US President Joe Biden did nothing wrong, the White House announced on Tuesday, again calling the impeachment inquiry against the president a political move.
“The president did nothing wrong,” a White House spokeswoman said Karine Jean-Pierre and explained that the investigation is based on unfounded accusations. “They themselves said that there is no evidence. This is a political move,” she added.
On Tuesday, the Republican Speaker of the House of Representatives approved the start of an investigation for a constitutional impeachment against Biden Kevin McCarthywho said the president lied to the American people about his son’s dealings Hunter.
“Republicans in the House of Representatives have uncovered serious allegations regarding President Biden’s conduct. These point to a culture of corruption,” he added.
Biden’s son Hunter’s dealings in Ukraine and China while his father was vice president under Barack Obama, are a constant target of Republicans. Hunter is being investigated for possible tax evasion and is expected to be charged later this month with firearms violations. However, so far he has not been charged with any crimes related to his foreign dealings.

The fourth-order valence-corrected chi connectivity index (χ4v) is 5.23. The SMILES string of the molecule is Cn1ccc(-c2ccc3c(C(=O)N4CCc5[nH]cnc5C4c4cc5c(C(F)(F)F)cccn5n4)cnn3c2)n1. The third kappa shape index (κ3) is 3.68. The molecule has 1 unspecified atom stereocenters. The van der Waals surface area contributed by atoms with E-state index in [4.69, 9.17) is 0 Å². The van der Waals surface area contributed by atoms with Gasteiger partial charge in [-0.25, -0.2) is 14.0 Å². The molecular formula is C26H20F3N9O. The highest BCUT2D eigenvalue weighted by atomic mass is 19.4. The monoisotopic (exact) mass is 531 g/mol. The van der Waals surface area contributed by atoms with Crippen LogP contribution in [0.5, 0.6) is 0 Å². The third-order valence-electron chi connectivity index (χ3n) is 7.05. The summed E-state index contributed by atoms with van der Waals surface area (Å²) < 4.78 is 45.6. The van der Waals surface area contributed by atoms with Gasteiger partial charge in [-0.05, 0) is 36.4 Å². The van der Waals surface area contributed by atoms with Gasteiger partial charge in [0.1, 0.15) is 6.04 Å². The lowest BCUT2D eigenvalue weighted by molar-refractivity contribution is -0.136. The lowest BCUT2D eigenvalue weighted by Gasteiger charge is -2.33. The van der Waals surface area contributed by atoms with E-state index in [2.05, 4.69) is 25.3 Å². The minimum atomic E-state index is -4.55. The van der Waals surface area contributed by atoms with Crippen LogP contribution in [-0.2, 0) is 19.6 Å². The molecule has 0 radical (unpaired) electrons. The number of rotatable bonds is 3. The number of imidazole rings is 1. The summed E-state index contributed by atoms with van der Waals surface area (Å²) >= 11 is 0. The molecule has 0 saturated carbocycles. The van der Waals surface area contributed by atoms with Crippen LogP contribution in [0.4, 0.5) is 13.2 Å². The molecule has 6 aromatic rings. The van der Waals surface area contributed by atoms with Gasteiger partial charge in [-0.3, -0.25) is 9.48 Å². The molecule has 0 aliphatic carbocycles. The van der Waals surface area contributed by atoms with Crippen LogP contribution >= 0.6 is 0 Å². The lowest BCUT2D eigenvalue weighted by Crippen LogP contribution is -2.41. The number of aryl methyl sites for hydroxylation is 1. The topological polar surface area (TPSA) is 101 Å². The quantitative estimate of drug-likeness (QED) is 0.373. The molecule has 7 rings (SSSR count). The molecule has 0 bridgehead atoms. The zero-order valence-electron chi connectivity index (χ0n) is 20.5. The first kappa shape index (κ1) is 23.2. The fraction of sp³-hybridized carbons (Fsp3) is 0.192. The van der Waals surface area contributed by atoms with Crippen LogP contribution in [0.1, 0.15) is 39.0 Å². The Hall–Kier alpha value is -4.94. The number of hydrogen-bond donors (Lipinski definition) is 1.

Republicans have been investigating the president since they took control of the House of Representatives in January. Multiple hearings found no concrete evidence of Biden’s questionable or improper conduct.
The White House has already condemned McCarthy’s move, calling it extreme politics in its worst form. “House Republicans have been investigating the president for nine months and have found no evidence of wrongdoing,” a White House spokesman recalled on the X network, formerly Twitter Ian Sams.
The plan to launch a formal investigation has also met with opposition from some Republican congressmen, who warn that evidence linking Biden to any wrongdoing does not exist.
The US Constitution provides for impeachment, or the process of constitutionally impeaching the president for treason, corruption, or other serious crimes or misdemeanors. The procedure begins when the majority of members of the House of Representatives approve individual points or articles of the indictment. The process then goes to the Senate, where a two-thirds majority is required to remove the president.